Photo: Carlos Romero, executive director of Mennonite Education Agency, leads a session at Hope for the Future. Participants seated at the table (clockwise from top left) included Lefuarn Harvey, church relations assistant for Mennonite Mission Network; Ken Hochstetler, CEO of Everence; Isaiah Crosby, Hesston (Kan.) College student; Abraham Mateo, Hesston student; and Brian Burkholder, campus pastor at Eastern Mennonite University in Harrisonburg, Va.
“If there is no struggle, there is no progress.” These words from prominent abolitionist and writer Frederick Douglass, spoken by Goshen (Ind.) College professor Regina Shands Stoltzfus, framed the end of the fifth Hope for the Future (HFF) conference at Calvary Community Church in Hampton, Va.
In the midst of a blizzard, leaders of color from across Mennonite Church USA gathered Jan. 21-24 to encourage one another and wrestle with the next steps in the journey toward antiracism and intercultural competency across the denomination. Members of the dominant culture representing a variety of Anabaptist-Mennonite institutions joined the meeting on Jan. 22.
In a concluding summary of the event, Shands Stoltzfus acknowledged that the weekend represented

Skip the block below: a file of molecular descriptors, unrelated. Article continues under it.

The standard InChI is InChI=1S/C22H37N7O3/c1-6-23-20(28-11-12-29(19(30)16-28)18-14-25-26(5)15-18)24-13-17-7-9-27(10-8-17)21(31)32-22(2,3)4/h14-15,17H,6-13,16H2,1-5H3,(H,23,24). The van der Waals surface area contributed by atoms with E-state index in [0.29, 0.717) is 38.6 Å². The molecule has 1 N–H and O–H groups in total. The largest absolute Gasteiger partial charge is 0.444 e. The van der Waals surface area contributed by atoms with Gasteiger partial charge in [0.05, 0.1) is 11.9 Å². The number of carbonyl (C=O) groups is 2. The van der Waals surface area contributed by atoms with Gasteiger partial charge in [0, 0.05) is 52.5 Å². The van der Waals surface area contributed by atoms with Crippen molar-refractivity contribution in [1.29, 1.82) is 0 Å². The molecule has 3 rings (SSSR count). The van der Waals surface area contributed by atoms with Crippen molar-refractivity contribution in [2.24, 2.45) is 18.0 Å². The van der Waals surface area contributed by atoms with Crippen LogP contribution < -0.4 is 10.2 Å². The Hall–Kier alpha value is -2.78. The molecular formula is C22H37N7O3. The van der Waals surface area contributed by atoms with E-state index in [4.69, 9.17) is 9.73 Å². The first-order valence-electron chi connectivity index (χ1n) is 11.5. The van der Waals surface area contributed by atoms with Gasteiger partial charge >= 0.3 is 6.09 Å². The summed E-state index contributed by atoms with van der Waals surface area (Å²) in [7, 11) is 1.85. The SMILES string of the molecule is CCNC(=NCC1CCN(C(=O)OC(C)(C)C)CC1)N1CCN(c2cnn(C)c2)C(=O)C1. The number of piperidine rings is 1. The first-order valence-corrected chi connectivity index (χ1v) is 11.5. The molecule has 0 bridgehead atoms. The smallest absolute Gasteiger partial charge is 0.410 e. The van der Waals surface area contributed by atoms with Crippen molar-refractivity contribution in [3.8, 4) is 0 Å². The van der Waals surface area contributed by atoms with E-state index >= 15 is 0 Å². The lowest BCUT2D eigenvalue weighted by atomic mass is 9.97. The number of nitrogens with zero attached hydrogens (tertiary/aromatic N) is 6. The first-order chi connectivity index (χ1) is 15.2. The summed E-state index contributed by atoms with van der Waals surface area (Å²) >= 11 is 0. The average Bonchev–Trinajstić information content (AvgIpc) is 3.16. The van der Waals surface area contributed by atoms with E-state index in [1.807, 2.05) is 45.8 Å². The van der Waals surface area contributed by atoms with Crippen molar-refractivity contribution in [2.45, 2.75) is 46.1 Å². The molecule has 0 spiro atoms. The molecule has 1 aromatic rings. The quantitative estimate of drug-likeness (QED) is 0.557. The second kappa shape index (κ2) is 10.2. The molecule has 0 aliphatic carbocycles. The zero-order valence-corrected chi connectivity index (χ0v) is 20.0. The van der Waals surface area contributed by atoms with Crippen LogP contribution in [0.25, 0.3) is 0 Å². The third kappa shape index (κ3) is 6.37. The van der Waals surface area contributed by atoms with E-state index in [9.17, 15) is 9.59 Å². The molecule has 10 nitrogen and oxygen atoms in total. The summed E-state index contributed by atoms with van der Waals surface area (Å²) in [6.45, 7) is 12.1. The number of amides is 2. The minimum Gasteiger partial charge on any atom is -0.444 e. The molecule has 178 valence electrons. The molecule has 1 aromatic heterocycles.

hard work and a mix of emotions. “All of us in this room probably wish something were different about today or this weekend. But this is what it means to work against systemic racism. There is no ‘fluffy-bunny-nice’ way to work at this if we want to be real about it,” she said.
HFF conferences were created to provide a safe space for open conversation among leaders and emerging leaders of color in Mennonite Church USA. Last year, members of the dominant culture were invited to join the gathering, which focused on power and the way it operates in Mennonite systems and organizations. In addition, students of color from three Mennonite colleges—Eastern Mennonite University (EMU) in Harrisonburg, Va., Goshen College and Hesston (Kan.) College—attended the event as part of the group’s commitment to leadership development.
“We see this group as an adaptive group,” said Iris Léon-Hartshorn, Mennonite Church USA director of transformative peacemaking and a member of the HFF planning committee. “We are adapting to where we are on this journey of antiracism. When my generation got into church institutions, we had to learn everything, and the thinking is that we can give college students a heads up about how things work, and give them opportunities for mentoring and being groomed for leadership.”
An emerging proposal
Building on last year’s themes, the 2016 gathering focused on human resources and best practices and policies that organizations can adopt to improve recruitment and retention of diverse employees.